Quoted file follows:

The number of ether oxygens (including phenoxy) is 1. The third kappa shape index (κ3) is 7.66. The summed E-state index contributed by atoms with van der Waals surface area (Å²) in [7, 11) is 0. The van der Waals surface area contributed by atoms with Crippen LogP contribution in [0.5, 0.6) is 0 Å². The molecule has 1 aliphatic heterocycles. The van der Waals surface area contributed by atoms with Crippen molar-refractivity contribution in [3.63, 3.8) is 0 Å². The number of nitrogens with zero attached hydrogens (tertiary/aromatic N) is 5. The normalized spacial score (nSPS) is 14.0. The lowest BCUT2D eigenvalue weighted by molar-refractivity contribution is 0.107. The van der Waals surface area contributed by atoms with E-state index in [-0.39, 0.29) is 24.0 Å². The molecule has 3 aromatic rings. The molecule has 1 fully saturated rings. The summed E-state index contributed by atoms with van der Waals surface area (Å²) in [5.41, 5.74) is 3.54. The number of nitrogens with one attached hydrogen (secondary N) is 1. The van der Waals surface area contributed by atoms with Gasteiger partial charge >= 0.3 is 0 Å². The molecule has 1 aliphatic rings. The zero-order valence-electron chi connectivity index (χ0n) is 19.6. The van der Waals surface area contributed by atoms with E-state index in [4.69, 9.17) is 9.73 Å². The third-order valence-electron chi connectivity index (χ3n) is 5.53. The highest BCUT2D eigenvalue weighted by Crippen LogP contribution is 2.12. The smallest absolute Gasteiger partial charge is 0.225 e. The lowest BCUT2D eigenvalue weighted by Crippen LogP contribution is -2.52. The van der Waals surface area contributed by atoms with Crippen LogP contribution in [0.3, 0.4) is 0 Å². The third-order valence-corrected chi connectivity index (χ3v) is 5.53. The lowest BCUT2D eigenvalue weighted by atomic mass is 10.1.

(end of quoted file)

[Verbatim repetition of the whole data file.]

The number of ether oxygens (including phenoxy) is 1. The third kappa shape index (κ3) is 7.66. The summed E-state index contributed by atoms with van der Waals surface area (Å²) in [7, 11) is 0. The van der Waals surface area contributed by atoms with Crippen LogP contribution in [0.5, 0.6) is 0 Å². The molecule has 1 aliphatic heterocycles. The van der Waals surface area contributed by atoms with Crippen molar-refractivity contribution in [3.63, 3.8) is 0 Å². The number of nitrogens with zero attached hydrogens (tertiary/aromatic N) is 5. The normalized spacial score (nSPS) is 14.0. The lowest BCUT2D eigenvalue weighted by molar-refractivity contribution is 0.107. The van der Waals surface area contributed by atoms with E-state index in [-0.39, 0.29) is 24.0 Å². The molecule has 3 aromatic rings. The molecule has 1 fully saturated rings. The summed E-state index contributed by atoms with van der Waals surface area (Å²) in [5.41, 5.74) is 3.54. The number of nitrogens with one attached hydrogen (secondary N) is 1. The van der Waals surface area contributed by atoms with Gasteiger partial charge >= 0.3 is 0 Å². The molecule has 1 aliphatic rings. The zero-order valence-electron chi connectivity index (χ0n) is 19.6. The van der Waals surface area contributed by atoms with E-state index in [4.69, 9.17) is 9.73 Å². The third-order valence-electron chi connectivity index (χ3n) is 5.53. The highest BCUT2D eigenvalue weighted by Crippen LogP contribution is 2.12. The smallest absolute Gasteiger partial charge is 0.225 e. The lowest BCUT2D eigenvalue weighted by Crippen LogP contribution is -2.52. The van der Waals surface area contributed by atoms with Crippen LogP contribution in [0.3, 0.4) is 0 Å². The third-order valence-corrected chi connectivity index (χ3v) is 5.53. The lowest BCUT2D eigenvalue weighted by atomic mass is 10.1.